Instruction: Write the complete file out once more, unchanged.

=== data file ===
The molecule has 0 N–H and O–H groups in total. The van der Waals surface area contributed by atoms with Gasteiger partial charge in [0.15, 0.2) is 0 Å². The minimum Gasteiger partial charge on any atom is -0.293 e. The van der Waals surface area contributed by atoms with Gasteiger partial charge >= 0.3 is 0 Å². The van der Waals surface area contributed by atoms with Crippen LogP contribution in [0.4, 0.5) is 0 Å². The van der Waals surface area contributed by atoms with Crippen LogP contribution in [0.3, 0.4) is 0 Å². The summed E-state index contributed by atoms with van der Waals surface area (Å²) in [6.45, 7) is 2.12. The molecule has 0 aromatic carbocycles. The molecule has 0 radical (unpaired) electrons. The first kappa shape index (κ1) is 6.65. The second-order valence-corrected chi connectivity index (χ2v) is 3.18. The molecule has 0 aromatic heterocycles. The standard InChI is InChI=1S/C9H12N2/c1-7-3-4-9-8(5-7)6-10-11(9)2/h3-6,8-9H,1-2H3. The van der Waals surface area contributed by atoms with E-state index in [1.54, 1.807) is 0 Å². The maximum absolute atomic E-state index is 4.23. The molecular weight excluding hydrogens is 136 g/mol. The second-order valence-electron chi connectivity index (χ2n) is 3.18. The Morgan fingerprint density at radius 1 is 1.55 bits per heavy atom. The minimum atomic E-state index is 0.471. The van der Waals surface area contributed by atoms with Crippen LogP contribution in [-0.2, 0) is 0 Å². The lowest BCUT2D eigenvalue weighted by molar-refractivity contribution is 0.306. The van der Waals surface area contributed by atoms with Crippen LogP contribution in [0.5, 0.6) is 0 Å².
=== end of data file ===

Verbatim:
The molecule has 0 N–H and O–H groups in total. The van der Waals surface area contributed by atoms with Gasteiger partial charge in [0.15, 0.2) is 0 Å². The minimum Gasteiger partial charge on any atom is -0.293 e. The van der Waals surface area contributed by atoms with Gasteiger partial charge >= 0.3 is 0 Å². The van der Waals surface area contributed by atoms with Crippen LogP contribution in [0.4, 0.5) is 0 Å². The van der Waals surface area contributed by atoms with Crippen LogP contribution in [0.3, 0.4) is 0 Å². The summed E-state index contributed by atoms with van der Waals surface area (Å²) in [6.45, 7) is 2.12. The molecule has 0 aromatic carbocycles. The molecule has 0 radical (unpaired) electrons. The first kappa shape index (κ1) is 6.65. The second-order valence-corrected chi connectivity index (χ2v) is 3.18. The molecule has 0 aromatic heterocycles. The standard InChI is InChI=1S/C9H12N2/c1-7-3-4-9-8(5-7)6-10-11(9)2/h3-6,8-9H,1-2H3. The van der Waals surface area contributed by atoms with E-state index in [1.54, 1.807) is 0 Å². The maximum absolute atomic E-state index is 4.23. The molecular weight excluding hydrogens is 136 g/mol. The second-order valence-electron chi connectivity index (χ2n) is 3.18. The Morgan fingerprint density at radius 1 is 1.55 bits per heavy atom. The minimum atomic E-state index is 0.471. The van der Waals surface area contributed by atoms with Crippen LogP contribution in [-0.2, 0) is 0 Å². The lowest BCUT2D eigenvalue weighted by molar-refractivity contribution is 0.306. The van der Waals surface area contributed by atoms with Crippen LogP contribution in [0.5, 0.6) is 0 Å².